Environmental groups are ramping up their efforts to persuade the Obama administration to halt a $7 billion pipeline that would carry carbon-intensive crude from Canadian oil sands across six U.S. states.
The State Department is not expected to make a final decision on the Keystone XL pipeline until next year, but green groups girded for battle after Secretary of State Hillary Rodham Clinton said last month that she was "inclined to" approve the proposed pipeline.
The result: two new reports in the past two weeks aimed at generating questions and fresh public skepticism about the pipeline. The Sierra Club took an outside-game approach, profiling 13 grass-roots opponents of the pipeline who live in affected regions, while the pipeline-safety advocacy firm Plains Justice sought to invoke raw memories of the Gulf of Mexico oil spill by criticizing the emergency response plans of Keystone XL's sponsor, Calgary, Alberta-based TransCanada Corp.
The Plains Justice report raps TransCanada's response plan as paying "only lip service to" the thorny questions of how adequately to prepare emergency equipment and personnel for a possible pipeline leak along remote, cold-weather segments of Keystone XL's 1,700-plus-mile route.
The Michigan pipeline rupture that spewed an estimated 800,000 gallons of crude into the Kalamazoo River in July "was an expensive disaster," Plains Justice wrote, "but the Keystone Pipeline System is higher volume, the proposed Keystone XL Pipeline is significantly larger in diameter, and much of the system is very far from existing stockpiles of spill response equipment."
The pipeline-safety group based its research not on TransCanada's response plan for the Keystone XL line, slated to begin operations in early 2013, but on previously obtained response plans from companies near the Keystone line. Current federal policy allows pipeline operators to avoid public disclosure of their response plans unless landowners file a Freedom of Information Act request, despite Obama administration endorsements of a more transparent system.
TransCanada spokesman Terry Cunha defended the computerized leak-detection system in the works for Keystone XL, which he said would monitor the pipeline from 16,000 data points along its route. If any risk to the line's integrity were discovered, Cunha said, that section of Keystone XL could be isolated and shut down to mitigate the spread of a spill.
"We think we're going above and beyond to make sure we can respond faster," Cunha said, adding that TransCanada expects to be able to beat federal regulators' required response time frame by two hours.
Asked about the company's strategy of shielding its response plans for a potential leak, Cunha contended that sharing the information could pose a pipeline security risk. TransCanada's public awareness and emergency management programs "ensure all landowners and stakeholders along the route know where it is, what's in the pipeline, and who to contact if they see something," he said.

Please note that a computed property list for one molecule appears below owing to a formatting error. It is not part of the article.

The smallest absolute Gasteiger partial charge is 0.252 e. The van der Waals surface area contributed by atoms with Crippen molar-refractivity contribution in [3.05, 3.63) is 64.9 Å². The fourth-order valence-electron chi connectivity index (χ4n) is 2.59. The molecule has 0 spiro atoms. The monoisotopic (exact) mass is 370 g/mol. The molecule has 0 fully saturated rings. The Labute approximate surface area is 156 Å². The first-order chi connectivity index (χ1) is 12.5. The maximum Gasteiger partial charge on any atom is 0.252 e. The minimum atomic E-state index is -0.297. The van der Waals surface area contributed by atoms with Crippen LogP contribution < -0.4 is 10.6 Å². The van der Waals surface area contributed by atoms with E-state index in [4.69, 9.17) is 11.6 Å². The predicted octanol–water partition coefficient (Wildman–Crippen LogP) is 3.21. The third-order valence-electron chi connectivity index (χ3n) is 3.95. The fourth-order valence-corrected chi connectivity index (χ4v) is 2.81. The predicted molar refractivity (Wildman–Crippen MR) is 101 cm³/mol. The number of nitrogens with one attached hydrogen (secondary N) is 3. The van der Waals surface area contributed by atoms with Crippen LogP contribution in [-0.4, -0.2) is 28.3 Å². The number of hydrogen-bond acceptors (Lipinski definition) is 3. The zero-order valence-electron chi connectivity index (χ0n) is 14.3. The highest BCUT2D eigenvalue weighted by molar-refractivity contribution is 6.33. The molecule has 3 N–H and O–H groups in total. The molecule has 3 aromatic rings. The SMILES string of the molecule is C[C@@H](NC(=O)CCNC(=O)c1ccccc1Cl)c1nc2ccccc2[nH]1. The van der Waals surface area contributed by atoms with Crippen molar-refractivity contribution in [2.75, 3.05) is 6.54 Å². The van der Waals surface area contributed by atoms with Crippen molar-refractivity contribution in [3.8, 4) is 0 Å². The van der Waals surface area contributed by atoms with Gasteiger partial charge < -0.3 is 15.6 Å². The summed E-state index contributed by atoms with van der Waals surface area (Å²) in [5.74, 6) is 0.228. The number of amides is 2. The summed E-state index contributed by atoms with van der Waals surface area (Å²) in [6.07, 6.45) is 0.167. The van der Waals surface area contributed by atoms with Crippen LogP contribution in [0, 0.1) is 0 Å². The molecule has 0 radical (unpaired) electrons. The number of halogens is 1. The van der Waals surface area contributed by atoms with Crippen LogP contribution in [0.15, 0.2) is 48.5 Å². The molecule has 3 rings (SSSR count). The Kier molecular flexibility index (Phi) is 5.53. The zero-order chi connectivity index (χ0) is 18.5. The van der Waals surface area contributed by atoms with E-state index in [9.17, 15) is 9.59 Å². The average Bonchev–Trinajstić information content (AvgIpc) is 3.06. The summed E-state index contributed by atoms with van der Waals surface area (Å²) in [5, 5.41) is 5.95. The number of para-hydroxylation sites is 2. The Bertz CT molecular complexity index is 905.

Of course, the public safety argument is only half of environmentalists' one-two punch against the proposed pipeline.
In its challenge to the State Department's draft environmental impact statement on Keystone XL, U.S. EPA estimated that crude from Canada's oil sands would produce life-cycle greenhouse gas emissions more than 80 percent greater than conventional oil -- added pollution that lies at the heart of green groups' case against Keystone XL, which is expected to nearly double U.S. oil imports from its northern neighbor (ClimateWire, July 22).
The Sierra Club's newest effort, titled "Faces of Tar Sands," bids to spotlight workaday critics of the pipeline rather than the political climate facing the project. However, one of the opponents profiled by the group, Houston-based green activist Juan Parras, published an op-ed Saturday in the Houston Chronicle that leaned directly on Clinton to reject Keystone XL.
'Intermediate' step or dependence?
At the heart of the escalating political battle are starkly contrasting views of what the pipeline represents.
Environmental groups see Keystone XL as a leap backward in U.S. clean-energy development. But for the oil and gas industry, as well as four major labor unions that have agreed to provide workers for the project, the pipeline represents job creation and stable energy resources from the United States' secure ally to the north.
TransCanada is also touting what it describes as a relative efficiency boost to be gleaned from using electric motors produced by Siemens AG at the pipeline's 38 pumping stations.
Using electric motors rather than gas "will reduce the energy intensity of the overall operation and thus the greenhouse gas emissions when compared to pipeline projects that use gas turbines located at each pump station," Eric Spiegel, CEO of Siemens' U.S. arm, wrote in a Nov. 19 letter to Clinton.
Spiegel's letter also nodded to the Obama administration's difficulties in marshaling congressional support for a sweeping greenhouse gas emissions-cutting plan, calling Keystone XL "a valuable intermediate step" on the way to "a comprehensive energy and environmental policy that addresses climate concerns."
But whether or not the Obama administration can move forward on broad energy policy next year, Keystone XL is certain to remain a flash point on Capitol Hill.
Even as environmentalists escalate their entreaties to reject the pipeline, Republicans -- such as Rep. Fred Upton of Michigan, the front-runner for taking over the chairmanship of the House Energy and Commerce Committee in 2011 -- are cheerleading for the project (E&ENews PM, Nov. 10).
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